Hosting WordPress site on Azure virtual machines means keeping away the loads we can serve from cheaper services. Same time we still want to keep site optimized so pages load fast. This blog post shows how to use gzip compression and cache control headers on Azure blob storage.
I keep my blog content on Azure blob storage. Content is served to visitors using Azure Akamai CDN offering. I made this move in hope that my dear readers who live in Asia, South-America and other exotic places (exotic for me) have now shorter download times in my blog.
File hosting models
I want to support two scenarios. static files are stored on Azure blob storage and visitors get files either directly from blob storage or through CDN service.
If CDN doesn’t prove to be effective for visitors from exotic countries then I can remove it and server content directly from blob storage without any need to modify files metadata on blob storage.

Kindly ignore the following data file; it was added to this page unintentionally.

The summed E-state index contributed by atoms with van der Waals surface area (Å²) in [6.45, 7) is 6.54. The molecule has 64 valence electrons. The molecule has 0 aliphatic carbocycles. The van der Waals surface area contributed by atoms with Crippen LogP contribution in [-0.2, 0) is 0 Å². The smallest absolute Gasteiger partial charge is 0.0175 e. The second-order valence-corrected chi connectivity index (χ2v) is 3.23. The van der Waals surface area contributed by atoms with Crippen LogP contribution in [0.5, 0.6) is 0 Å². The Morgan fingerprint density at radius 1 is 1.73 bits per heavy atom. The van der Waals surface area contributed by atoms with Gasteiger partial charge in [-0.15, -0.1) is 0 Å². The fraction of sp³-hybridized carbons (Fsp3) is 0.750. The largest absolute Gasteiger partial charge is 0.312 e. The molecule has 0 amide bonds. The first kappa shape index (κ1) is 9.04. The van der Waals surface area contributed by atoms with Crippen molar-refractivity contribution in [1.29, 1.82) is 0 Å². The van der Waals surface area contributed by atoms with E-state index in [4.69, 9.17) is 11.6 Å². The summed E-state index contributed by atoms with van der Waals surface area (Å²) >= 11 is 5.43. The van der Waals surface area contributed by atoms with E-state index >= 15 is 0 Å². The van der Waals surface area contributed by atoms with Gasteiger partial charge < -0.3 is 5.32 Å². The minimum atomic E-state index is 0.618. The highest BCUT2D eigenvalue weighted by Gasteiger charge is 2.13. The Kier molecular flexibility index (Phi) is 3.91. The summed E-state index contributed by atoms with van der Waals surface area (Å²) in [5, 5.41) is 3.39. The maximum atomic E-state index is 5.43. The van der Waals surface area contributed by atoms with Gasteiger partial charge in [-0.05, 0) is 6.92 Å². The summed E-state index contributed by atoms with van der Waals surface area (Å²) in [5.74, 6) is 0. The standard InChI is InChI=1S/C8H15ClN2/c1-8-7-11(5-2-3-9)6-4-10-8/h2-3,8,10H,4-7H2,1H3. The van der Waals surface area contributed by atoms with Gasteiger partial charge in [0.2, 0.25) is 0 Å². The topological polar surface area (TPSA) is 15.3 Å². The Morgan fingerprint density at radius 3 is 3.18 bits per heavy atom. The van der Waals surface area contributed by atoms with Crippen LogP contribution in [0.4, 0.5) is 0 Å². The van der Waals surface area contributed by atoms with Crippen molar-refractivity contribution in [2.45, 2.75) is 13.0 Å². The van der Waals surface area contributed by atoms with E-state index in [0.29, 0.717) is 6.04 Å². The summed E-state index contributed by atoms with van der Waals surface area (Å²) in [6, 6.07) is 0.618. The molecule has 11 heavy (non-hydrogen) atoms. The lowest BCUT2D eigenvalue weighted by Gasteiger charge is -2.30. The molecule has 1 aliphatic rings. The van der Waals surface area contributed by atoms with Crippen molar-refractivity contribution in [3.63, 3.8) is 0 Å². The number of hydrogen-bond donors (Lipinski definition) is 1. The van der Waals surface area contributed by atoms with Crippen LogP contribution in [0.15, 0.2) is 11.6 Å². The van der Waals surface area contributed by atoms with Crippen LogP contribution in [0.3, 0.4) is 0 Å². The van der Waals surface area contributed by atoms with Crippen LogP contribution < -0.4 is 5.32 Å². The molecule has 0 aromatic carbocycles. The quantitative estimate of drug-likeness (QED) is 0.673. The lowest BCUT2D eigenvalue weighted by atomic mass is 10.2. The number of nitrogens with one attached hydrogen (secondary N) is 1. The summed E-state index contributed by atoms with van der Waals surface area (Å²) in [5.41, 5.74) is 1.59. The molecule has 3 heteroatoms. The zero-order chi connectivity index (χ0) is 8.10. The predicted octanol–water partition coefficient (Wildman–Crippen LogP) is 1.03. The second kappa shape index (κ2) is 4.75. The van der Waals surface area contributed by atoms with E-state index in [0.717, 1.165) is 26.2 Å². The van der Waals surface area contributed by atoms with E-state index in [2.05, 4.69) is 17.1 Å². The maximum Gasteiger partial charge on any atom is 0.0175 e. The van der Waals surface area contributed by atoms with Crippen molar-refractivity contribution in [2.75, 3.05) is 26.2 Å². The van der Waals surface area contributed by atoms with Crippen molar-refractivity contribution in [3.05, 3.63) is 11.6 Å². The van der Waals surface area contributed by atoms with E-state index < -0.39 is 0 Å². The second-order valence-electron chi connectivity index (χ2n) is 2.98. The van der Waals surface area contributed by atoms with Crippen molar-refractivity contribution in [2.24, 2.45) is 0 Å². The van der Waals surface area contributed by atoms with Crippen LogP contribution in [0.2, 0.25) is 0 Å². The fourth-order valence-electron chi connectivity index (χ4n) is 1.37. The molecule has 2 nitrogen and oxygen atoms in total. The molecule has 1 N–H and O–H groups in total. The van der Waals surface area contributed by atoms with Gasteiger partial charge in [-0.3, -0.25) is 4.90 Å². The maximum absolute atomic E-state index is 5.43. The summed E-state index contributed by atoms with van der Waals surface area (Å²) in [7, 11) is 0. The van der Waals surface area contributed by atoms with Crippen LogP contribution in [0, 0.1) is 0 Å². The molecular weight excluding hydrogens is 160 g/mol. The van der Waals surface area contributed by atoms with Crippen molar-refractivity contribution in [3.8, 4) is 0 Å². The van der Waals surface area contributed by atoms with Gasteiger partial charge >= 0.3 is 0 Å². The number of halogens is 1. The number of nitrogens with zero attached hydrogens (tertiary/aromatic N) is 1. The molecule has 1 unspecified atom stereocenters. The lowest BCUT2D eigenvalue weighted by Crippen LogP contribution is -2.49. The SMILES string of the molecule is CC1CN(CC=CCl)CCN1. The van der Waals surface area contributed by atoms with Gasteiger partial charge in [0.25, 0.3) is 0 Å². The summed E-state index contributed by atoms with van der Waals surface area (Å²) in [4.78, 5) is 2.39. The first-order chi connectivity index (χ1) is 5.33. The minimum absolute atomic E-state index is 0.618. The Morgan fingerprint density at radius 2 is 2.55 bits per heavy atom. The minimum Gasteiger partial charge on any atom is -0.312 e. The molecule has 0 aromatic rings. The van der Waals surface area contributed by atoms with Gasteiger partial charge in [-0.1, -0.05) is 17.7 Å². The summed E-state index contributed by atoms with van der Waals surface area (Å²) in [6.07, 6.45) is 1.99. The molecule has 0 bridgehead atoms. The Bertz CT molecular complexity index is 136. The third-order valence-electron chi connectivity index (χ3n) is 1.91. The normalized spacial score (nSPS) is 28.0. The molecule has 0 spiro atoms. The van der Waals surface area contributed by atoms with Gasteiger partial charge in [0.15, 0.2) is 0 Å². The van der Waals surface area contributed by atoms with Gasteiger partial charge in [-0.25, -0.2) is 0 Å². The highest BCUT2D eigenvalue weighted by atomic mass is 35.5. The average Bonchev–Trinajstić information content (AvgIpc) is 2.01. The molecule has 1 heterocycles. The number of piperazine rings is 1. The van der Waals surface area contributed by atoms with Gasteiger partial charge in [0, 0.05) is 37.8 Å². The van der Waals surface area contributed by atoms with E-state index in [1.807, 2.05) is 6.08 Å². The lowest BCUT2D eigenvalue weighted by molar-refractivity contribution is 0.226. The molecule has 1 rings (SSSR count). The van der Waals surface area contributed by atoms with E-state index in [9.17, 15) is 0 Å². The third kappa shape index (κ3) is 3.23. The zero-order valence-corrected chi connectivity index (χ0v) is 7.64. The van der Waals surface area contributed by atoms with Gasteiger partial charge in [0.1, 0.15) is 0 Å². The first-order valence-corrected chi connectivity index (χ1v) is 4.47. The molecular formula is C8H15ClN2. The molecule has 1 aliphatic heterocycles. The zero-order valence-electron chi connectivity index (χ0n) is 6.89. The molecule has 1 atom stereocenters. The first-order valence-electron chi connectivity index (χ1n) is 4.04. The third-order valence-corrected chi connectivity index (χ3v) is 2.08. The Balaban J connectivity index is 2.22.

Converting files to compressed blobs
- Using 7zip or your favorite archiving tool compress scripts and styles as gzip files.
- Rename files so they have .js and .css extensions.
- Upload files to blob storage using Azure Storage Explorer or azCopy.
- Update files settings on blob storage:
– ContentEncoding: gzip
– CacheControl: max-age=864000, public, must-revalidate
I’m using Azure Storage Explorer to set properties of blobs. It is free tool by Microsoft.
Here is the example of response headers returned to browser when opening CSS file from blob storage.
It also works with CDN as CDN sends to browsers same headers it got from source storage.
NB! Akamai CDN offering on Azure supports content compression. There are still some cases when compression by CDN is not applied. One case is when file is served directly from source storage (new file for CDN and it’s not deployed to all end-points yet). If files are compressed on source storage then CDN respects this.